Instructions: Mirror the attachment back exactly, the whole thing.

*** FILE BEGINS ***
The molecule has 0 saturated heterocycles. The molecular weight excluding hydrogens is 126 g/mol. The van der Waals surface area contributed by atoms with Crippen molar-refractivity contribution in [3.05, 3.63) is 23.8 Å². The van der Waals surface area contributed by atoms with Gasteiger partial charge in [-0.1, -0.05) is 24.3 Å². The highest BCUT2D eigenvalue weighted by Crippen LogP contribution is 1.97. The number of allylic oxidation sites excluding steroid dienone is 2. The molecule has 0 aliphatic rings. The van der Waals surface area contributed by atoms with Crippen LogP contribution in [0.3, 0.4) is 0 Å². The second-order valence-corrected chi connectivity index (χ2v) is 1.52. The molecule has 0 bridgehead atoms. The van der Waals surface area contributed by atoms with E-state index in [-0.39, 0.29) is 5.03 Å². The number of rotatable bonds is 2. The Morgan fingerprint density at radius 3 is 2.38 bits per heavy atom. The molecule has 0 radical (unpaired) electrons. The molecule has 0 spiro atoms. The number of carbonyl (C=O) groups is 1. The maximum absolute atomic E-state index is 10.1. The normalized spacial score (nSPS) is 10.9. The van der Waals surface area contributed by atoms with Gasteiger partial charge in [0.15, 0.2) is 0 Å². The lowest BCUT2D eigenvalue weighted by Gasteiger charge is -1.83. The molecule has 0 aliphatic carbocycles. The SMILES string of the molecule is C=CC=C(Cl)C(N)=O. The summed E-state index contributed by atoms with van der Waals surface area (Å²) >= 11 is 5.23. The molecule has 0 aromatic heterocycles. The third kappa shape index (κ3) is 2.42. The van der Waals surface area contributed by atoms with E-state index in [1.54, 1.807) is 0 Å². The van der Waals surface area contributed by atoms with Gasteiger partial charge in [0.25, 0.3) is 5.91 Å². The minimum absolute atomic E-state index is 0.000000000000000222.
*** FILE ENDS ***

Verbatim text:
The molecule has 0 saturated heterocycles. The molecular weight excluding hydrogens is 126 g/mol. The van der Waals surface area contributed by atoms with Crippen molar-refractivity contribution in [3.05, 3.63) is 23.8 Å². The van der Waals surface area contributed by atoms with Gasteiger partial charge in [-0.1, -0.05) is 24.3 Å². The highest BCUT2D eigenvalue weighted by Crippen LogP contribution is 1.97. The number of allylic oxidation sites excluding steroid dienone is 2. The molecule has 0 aliphatic rings. The van der Waals surface area contributed by atoms with Crippen LogP contribution in [0.3, 0.4) is 0 Å². The second-order valence-corrected chi connectivity index (χ2v) is 1.52. The molecule has 0 bridgehead atoms. The van der Waals surface area contributed by atoms with E-state index in [-0.39, 0.29) is 5.03 Å². The number of rotatable bonds is 2. The Morgan fingerprint density at radius 3 is 2.38 bits per heavy atom. The molecule has 0 radical (unpaired) electrons. The molecule has 0 spiro atoms. The number of carbonyl (C=O) groups is 1. The maximum absolute atomic E-state index is 10.1. The normalized spacial score (nSPS) is 10.9. The van der Waals surface area contributed by atoms with Gasteiger partial charge in [0.15, 0.2) is 0 Å². The lowest BCUT2D eigenvalue weighted by Gasteiger charge is -1.83. The molecule has 0 aliphatic carbocycles. The SMILES string of the molecule is C=CC=C(Cl)C(N)=O. The summed E-state index contributed by atoms with van der Waals surface area (Å²) >= 11 is 5.23. The molecule has 0 aromatic heterocycles. The third kappa shape index (κ3) is 2.42. The van der Waals surface area contributed by atoms with E-state index in [1.54, 1.807) is 0 Å². The van der Waals surface area contributed by atoms with Gasteiger partial charge in [0.25, 0.3) is 5.91 Å². The minimum absolute atomic E-state index is 0.000000000000000222.